Australia could be facing a scarcity of apartment units, which could likely influence housing affordability and set a higher threshold for housing accessibility.
CoreLogic economist Kaytlin Ezzy said approvals data from the Australian Bureau of Statistics (ABS) showed a declining trend in the unit sector.
“In July, 4,490 units were approved for construction, down 19.9% from the month prior and 39.8% below the decade average,” she said.
“Excluding a handful of volatile months, the trend in new unit approvals has largely held below the decade average since mid-2018 and well below the trend in house approvals since late 2017.”
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Over the past 10 years, units have accounted for approximately 41.7% of total new housing completions nationally.
In contrast, units only made up 37.1% completions over the March 2023 quarter, holding around 27.1% below the decade average.
Ms Ezzy said although there is increasing demand, developers and consumers are adopting a more cautious stance due to uncertain economic conditions, decreased capital gains, elevated construction expenses, a constrained labour market for trades, and rising interest rates.
“With fewer unit projects set to move through the construction pipeline, it’s likely completions will continue to ease, with units making up a smaller portion of new housing stock over the coming years,” she said.
Still, despite the low completions and approvals, there is a considerable number of unit projects in the pipeline that have yet to be finished.
In fact, unit commencements have shot up from 12,782 in the December quarter of last year to 19,981 through the first quarter of 2023.
“Constraints across the building sector have meant the number of units approved but yet to be completed have swelled to over 158,000 as of March this year,” Ms Ezzy said.
“However, both unit commencements and the total number of approved units in the pipeline yet to be completed, remain below the highs of the mid-2010s.”
Ms Ezzy said units have historically been a relatively affordable entry point for owner-occupiers looking for a first home and for investors seeking rent yields.
“In a low and declining interest rate environment, the apartment boom of the 2010s contributed to persistently low growth in annual rents across the country, averaging about 2% per year, and through the recent pandemic upswing, detached house values ballooned relative the unit sector,” she said.
Despite the surging demand and historically low interest rates, the early 2020s haven't seen the same surge in unit construction.
Ms Ezzy said an elevated number of units under construction, combined with high interest rates, and subdued consumer sentiment could potentially moderate unit demand and price growth.
“But once the pipeline is worked through, Australia faces a relatively low number of approved projects, which may create a temporary vacuum in new unit supply,” she said.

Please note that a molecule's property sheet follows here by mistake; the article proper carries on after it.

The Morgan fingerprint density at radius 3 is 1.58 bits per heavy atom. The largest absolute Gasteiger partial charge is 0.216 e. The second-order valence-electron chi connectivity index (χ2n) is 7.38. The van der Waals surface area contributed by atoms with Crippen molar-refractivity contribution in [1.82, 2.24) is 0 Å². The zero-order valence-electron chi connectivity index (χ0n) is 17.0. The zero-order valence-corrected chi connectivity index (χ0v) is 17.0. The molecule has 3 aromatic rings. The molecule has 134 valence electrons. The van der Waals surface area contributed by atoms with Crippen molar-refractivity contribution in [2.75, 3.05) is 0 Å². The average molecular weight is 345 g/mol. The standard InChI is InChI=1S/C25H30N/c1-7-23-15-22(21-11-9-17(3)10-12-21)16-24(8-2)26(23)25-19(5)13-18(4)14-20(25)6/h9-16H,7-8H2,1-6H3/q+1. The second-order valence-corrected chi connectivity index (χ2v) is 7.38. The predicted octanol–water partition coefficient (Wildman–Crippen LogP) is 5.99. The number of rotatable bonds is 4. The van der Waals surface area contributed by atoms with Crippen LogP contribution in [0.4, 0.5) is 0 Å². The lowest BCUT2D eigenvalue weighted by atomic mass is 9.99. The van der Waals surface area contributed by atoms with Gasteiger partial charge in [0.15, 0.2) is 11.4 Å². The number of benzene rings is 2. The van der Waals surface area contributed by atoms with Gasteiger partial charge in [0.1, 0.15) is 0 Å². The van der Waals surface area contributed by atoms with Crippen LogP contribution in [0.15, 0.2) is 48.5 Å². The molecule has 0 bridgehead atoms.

“With the cash rate potentially easing in 2024, greater purchasing demand could fuel a stronger price boom in the unit market at this time.”
Why units are crucial when talking about affordability
The medium to high-density sector has progressively gained significance in Australia's residential real estate market, leading to a gradual increase in the proportion of units in the country's housing stock.
According to August 2023 figures from CoreLogic, units made up 25.9% of national housing stock and around 30.4% of Australia's capital city housing stock, up from 19.6% and 22.9% at the start of 2010, respectively.
Ms Ezzy said Sydney, Melbourne, and even the ACT typically rely on the unit sector to provide new housing stock.
“The medium to high-density sector is increasingly becoming an important tool in delivering additional housing stock for Australia's growing population, especially as households continue to congregate in metropolitan areas,” she said.
“With a median value of $637,593, or around 30% cheaper than capital city houses, capital city units offer a significantly more affordable entry point for first home buyers, as well as a lower maintenance option for both investors and downsizers.”
Demand is surging for units
Given its relative affordability, demand for units continued to be at a high level, especially amid a stronger-than-expected level of net overseas migration.
In the year leading up to March 2023, Australia witnessed a new record high in net overseas migration, with an influx of 454,400 individuals added to the country's population.
Based on the current average household size, this translates to an increase of approximately 181,723 households.
Most recent long-term migrant arrivals tend to rent before becoming homeowners. This increased demand for rental properties has already made an impact on the rental market, as evidenced by capital city unit rents experiencing a new record-high annual growth rate in the year leading up to May.
However, this growth slightly eased over the subsequent 12 months until August.
“While worsening rental affordability has seen the pace of unit rental growth ease in recent months, unit rents are likely to remain elevated for some time, especially with net overseas migration expected to remain high through 2023 and 2024,” Ms Ezzy said.
Photo by t_rust on Canva.